Western Great Lakes Bird and Bat Observatory

Headquarters at Forest Beach Migratory Preserve

Citizen Science


Article by Kate Redmond

Forest Beach Migratory Preserve was created to be a resting and refueling place for migrating birds as well as a productive habitat for breeding species. It turns out that what’s good for the birds is good for other wildlife, too. A number of rare dragonflies and damselflies have found their way to the preserve, and with more eyes on the place, it’s only a matter of time before others are discovered. Eight of the 42 species on the property list are rare visitors.

Late summer is both a great and a challenging time for dragonfly watching. Great because some of our larger species like darners and saddlebags dominate the air space. Challenging because these dragonflies often fly for a long time without stopping, and when they do rest, they perch vertically, down in the grass or on woody plants. And they’re jumpy; in order to get a picture -- or even a good look at them -- you have to see them before they see you. 

Saddlebags are called saddlebags because of the pigmented area on the wings on either side of the abdomen. Red, Black, and Carolina Saddlebags are in the “broadsaddle” group, so-called because their irregularly shaped saddles are wide. Black Saddlebags are common at Forest Beach from mid-summer on; Red Saddlebags are a little less common; and Carolina Saddlebags, rare visitors to Wisconsin from the eastern and southeastern United States, have been spotted at the preserve fairly regularly. 

On September 11, 2018, I photographed a fourth saddlebags at the preserve, a Striped Saddlebags (Tramea calverti), and two weeks later, I found another one there, a different individual. Striped Saddlebags, named for the conspicuous stripes on the thorax, is a tropical species. Individuals are considered vagrants or accidentals here, not regular migrants. (Only about 15 species of dragonfly are.) As a result, they’re a most-wanted species among dragonfly enthusiasts in Wisconsin. There are small, resident populations in far South Florida and along the United States-Mexico border, but the dragonflies are more at home through Central and South America, the Galapagos, and the Bahamas. The moral of the story is, “If you see a saddlebags with red saddles, look twice.”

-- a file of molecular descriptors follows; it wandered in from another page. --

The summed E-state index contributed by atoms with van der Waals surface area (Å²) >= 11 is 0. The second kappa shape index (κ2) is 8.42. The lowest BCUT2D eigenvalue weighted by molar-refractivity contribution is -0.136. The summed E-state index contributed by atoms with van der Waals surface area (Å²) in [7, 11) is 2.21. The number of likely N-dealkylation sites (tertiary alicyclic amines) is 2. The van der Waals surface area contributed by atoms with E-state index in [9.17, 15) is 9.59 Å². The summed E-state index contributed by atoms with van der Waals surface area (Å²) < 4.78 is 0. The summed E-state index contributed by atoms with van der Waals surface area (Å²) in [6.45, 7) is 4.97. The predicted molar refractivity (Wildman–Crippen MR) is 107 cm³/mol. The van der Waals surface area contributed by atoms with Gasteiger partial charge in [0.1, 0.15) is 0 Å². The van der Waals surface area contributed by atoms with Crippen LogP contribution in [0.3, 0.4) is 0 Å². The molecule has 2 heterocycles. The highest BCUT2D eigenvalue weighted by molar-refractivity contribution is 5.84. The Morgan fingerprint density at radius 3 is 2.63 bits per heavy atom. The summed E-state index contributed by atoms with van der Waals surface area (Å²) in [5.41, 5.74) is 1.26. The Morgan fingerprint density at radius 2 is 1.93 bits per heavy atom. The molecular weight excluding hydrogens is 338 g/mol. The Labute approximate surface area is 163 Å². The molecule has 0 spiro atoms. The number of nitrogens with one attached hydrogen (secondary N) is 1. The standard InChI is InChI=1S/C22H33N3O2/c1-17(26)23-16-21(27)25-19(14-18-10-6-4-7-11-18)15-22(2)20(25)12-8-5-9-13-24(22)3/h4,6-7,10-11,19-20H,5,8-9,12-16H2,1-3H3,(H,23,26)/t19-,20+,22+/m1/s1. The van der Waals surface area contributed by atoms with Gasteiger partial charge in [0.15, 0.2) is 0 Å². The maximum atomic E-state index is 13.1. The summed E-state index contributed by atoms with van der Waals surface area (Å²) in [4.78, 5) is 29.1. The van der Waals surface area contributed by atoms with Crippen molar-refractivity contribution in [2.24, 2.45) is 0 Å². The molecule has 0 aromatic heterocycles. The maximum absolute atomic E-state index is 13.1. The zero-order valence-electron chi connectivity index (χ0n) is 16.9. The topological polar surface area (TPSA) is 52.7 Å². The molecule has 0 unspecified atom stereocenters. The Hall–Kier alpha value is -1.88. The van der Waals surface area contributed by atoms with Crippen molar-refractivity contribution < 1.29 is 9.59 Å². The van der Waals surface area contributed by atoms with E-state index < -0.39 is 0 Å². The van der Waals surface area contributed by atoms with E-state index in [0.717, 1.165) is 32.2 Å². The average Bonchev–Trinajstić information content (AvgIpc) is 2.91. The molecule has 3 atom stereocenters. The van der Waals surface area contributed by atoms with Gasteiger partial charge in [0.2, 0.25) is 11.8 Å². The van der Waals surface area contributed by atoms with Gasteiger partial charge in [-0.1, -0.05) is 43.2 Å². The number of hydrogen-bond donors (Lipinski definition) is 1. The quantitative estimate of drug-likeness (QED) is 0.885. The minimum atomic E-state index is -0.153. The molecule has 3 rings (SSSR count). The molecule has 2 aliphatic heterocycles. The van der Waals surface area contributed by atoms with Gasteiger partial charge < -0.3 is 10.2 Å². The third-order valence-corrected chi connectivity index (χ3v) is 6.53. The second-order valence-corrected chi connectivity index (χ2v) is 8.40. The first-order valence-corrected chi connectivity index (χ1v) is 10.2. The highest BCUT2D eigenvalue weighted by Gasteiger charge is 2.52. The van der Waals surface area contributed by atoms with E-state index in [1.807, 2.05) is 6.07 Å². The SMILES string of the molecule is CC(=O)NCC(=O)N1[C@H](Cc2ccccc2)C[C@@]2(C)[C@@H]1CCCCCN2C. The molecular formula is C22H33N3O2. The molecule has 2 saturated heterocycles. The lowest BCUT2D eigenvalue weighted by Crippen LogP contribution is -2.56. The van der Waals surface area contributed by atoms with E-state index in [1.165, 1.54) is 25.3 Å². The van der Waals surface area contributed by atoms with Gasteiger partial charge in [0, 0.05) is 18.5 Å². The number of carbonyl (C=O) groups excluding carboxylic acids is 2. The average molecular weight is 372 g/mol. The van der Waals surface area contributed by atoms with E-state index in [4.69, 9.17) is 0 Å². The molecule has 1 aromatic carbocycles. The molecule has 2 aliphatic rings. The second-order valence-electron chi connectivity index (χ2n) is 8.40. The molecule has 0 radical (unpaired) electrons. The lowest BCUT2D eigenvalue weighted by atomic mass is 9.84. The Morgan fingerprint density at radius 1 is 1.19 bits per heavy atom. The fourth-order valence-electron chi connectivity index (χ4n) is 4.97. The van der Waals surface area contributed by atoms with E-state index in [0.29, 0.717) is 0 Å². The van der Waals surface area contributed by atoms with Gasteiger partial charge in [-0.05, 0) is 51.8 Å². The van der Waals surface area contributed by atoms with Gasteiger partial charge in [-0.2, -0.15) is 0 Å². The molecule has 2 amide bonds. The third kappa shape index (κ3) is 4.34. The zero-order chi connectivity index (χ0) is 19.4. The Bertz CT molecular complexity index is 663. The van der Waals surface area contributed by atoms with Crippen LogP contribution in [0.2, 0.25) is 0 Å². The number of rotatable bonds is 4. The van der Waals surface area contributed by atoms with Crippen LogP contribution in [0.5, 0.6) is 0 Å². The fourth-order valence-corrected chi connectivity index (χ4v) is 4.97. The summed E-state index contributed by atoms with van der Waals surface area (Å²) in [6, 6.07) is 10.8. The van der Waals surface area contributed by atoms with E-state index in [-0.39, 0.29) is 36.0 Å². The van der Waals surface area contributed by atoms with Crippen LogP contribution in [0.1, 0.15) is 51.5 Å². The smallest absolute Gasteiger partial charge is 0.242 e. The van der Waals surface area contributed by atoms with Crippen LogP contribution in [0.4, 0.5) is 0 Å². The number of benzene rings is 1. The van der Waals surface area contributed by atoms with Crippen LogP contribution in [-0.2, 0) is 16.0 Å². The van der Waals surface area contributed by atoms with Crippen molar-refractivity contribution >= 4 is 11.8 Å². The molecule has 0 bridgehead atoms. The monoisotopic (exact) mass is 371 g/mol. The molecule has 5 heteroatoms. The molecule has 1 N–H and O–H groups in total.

Striped Saddlebags are in the “narrowsaddle” group because the smooth-edged saddles don’t extend very far into their wings. Striped Saddlebags wander farther north than other narrowsaddle saddlebags.

As vagrants, Striped Saddlebags have some big flight years and other years when they stay home, but when they do travel, it’s not uncommon for them to move in small groups. A huge flight occurred in 2010, when an article on the Cape May Bird Observatory’s blog View from the Cape described the area, in New Jersey, as “Swimming in Striped Saddlebags.” Striped Saddlebags also appeared in Michigan, Minnesota, and Ontario. There were widespread sightings in 2012. 

The Wisconsin Odonata Survey lists 19 Striped Saddlebags sightings since the first records in 2012, when it was seen in five counties. Of the 19 sightings, 14 are from four southwestern counties along the Mississippi. Along with the individuals seen at Forest Beach in 2018, Striped Saddlebags were recorded Kenosha County in early September and in La Crosse County in late September. 

The life cycle of a Striped Saddlebags mirrors that of other saddlebags. Females prefer to deposit eggs in shallow, open, fishless ponds with lots of floating vegetation, and the young dragonflies (naiads) live under water, feeding on any aquatic invertebrates that they can tackle. Mature naiads crawl out of the water, often under cover of darkness in order to avoid predators, rest, and then split the back of their exoskeleton and pull their body out. When their wings are fully extended and hardened, the young dragonflies are ready for flight. 

Both male and female Striped Saddlebags were present at Forest Beach in the fall of 2018. Are there naiads waiting for the water to warm in 2019, or would these tropical dragonflies be too sensitive to survive under the ice? Stay tuned.

For more information, see the article “Rare Dragonfly at FBMP” in the Observatory’s May-June 2017 newsletter.


By Kate Redmond